Since then, its fruit traffic in exports has seen great growth, almost reaching the same level as imports. “Exports continue to grow and the Port of Barcelona facilitates this process,” said the head of promotion at the Port Community, Manuel Galán.

With nearly 100 regular lines connecting the Catalan capital directly to over 200 ports on the five continents, Barcelona is the top port in the country for international traffic.

“The quality of Spanish fruit is appreciated in areas such as the Middle East. This is why we have a high frequency of voyages available, whether direct or with stopovers, with a transit time of 12 to 14 days,” Galán said. 

Furthermore, the close collaboration between the Port of Barcelona and the Italian shipping company Grimaldi is reflected in a wide range of short sea shipping services. An example of this is the increased connection between Barcelona and Porto Torres, which Galán said has made Mercabarna one of the main suppliers for Sardinia. 

“Our aim is to position ourselves as the main distribution hub in southern Europe. To do so, in the sphere of fresh produce we have a strategic partner in Mercabarna, the main wholesale market in Catalonia, which enables us to provide a competitive service tailored to our clients,” he said.

Common interests and aims have led to this solid alliance between Mercabarna and the Port of Barcelona, which in turn has led them to participate together in the major fairs in the sector such as Fruit Attraction in Madrid and Fruit Logisitica in Berlin, where they exhibit in a trio along with the Italian shipping company Grimaldi. 

In addition, the Port of Barcelona is working in collaboration with Mercabarna, Barcelona City Council and the company Ecoenergies on a project using the residual cooling generated by the regasification of Liquefied Natural Gas (LNG) to provide industrial cooling for Mercabarna’s refrigeration installations.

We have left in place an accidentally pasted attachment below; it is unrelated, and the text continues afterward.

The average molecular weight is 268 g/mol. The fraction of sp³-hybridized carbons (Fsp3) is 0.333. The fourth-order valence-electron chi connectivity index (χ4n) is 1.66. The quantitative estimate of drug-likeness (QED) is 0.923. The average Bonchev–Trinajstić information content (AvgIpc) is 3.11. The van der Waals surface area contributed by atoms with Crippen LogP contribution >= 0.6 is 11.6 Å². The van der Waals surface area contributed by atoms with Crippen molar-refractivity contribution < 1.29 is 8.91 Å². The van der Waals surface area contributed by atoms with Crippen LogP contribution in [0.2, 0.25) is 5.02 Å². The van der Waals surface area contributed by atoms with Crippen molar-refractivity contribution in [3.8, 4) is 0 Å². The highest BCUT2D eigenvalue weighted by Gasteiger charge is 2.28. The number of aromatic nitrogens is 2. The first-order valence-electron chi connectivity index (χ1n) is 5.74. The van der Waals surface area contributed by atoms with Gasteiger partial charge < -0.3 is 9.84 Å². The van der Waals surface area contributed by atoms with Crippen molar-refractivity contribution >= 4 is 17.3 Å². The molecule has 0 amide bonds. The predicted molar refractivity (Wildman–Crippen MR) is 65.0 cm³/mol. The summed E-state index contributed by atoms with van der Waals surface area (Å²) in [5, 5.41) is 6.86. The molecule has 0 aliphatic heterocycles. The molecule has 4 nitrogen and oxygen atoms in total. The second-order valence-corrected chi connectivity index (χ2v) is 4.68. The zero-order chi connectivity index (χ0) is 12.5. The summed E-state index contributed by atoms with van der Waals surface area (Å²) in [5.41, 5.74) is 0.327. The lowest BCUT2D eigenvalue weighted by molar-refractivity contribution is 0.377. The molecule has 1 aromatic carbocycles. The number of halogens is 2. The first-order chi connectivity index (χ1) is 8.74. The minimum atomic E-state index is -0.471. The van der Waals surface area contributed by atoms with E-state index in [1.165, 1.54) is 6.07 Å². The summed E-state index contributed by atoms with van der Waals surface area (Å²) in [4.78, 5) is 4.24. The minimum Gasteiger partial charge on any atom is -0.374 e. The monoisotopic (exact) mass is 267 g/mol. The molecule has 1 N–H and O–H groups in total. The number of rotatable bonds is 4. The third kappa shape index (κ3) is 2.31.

“This centralised cold network will enable CO2 emissions to be reduced as well as savings in energy and costs,” Galán said. GNL’s commitment to the Port of Barcelona also includes supplying this fuel to ships, trucks and port machinery in order to offer a competitive, sustainable alternative to their clients, as well as a more environmentally friendly energy solution. 

This article was originally published on page 37 of edition 145 (Sep-Oct 2016) of Eurofresh Distribution magazine. Read more from that issue online here: www.eurofresh-distribution.com/magazine/145-2016-sepoct 

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Port of Antwerp invests in West Africa

The Belgian group Sea-Invest, which already operates in Côte d’Ivoire in the port of Abidjan, will take the lead for this €5.5 million project with construction due to start early next year and the platform expected to be operational around the summer period of next year.

The port of Antwerp and the port of San Pedro in Côte d’Ivoire are working together to cater to the further expansion of the West African trading post.

The world’s top cocoa bean port, San Pedro aims to develop at regional level to also become a logistics hotspot for commodities such as fertilisers and cashew nuts.

Work starts next year on a logistics platform to be called San Pedro Logistique.